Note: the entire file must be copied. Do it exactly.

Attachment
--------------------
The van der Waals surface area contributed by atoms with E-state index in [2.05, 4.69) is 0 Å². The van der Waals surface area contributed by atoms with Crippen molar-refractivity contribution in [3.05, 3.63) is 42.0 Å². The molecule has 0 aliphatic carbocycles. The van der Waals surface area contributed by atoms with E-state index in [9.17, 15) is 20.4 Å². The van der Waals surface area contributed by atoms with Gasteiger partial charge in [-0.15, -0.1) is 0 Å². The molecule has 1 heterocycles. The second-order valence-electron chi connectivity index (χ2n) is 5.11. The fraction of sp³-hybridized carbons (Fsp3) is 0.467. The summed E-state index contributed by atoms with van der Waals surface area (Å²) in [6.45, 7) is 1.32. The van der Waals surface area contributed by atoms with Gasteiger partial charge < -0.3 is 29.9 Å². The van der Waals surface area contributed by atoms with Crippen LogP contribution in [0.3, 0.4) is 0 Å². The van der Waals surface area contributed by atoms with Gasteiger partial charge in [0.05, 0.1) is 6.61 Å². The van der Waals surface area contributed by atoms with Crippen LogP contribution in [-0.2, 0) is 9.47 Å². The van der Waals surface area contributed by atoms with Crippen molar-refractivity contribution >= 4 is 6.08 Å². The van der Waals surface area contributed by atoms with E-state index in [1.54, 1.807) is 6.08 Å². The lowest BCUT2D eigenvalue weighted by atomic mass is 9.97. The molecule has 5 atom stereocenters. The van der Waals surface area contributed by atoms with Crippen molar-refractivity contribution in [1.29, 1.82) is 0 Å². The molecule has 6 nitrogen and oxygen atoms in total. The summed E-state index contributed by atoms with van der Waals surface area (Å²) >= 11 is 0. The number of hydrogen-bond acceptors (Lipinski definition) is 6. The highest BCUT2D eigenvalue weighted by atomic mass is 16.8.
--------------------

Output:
The van der Waals surface area contributed by atoms with E-state index in [2.05, 4.69) is 0 Å². The van der Waals surface area contributed by atoms with Crippen molar-refractivity contribution in [3.05, 3.63) is 42.0 Å². The molecule has 0 aliphatic carbocycles. The van der Waals surface area contributed by atoms with E-state index in [9.17, 15) is 20.4 Å². The van der Waals surface area contributed by atoms with Gasteiger partial charge in [-0.15, -0.1) is 0 Å². The molecule has 1 heterocycles. The second-order valence-electron chi connectivity index (χ2n) is 5.11. The fraction of sp³-hybridized carbons (Fsp3) is 0.467. The summed E-state index contributed by atoms with van der Waals surface area (Å²) in [6.45, 7) is 1.32. The van der Waals surface area contributed by atoms with Gasteiger partial charge < -0.3 is 29.9 Å². The van der Waals surface area contributed by atoms with Crippen LogP contribution in [0.3, 0.4) is 0 Å². The van der Waals surface area contributed by atoms with Gasteiger partial charge in [0.05, 0.1) is 6.61 Å². The van der Waals surface area contributed by atoms with Crippen LogP contribution in [-0.2, 0) is 9.47 Å². The van der Waals surface area contributed by atoms with Crippen molar-refractivity contribution >= 4 is 6.08 Å². The van der Waals surface area contributed by atoms with E-state index in [1.54, 1.807) is 6.08 Å². The lowest BCUT2D eigenvalue weighted by atomic mass is 9.97. The molecule has 5 atom stereocenters. The van der Waals surface area contributed by atoms with Crippen molar-refractivity contribution in [1.29, 1.82) is 0 Å². The molecule has 6 nitrogen and oxygen atoms in total. The summed E-state index contributed by atoms with van der Waals surface area (Å²) >= 11 is 0. The number of hydrogen-bond acceptors (Lipinski definition) is 6. The highest BCUT2D eigenvalue weighted by atomic mass is 16.8.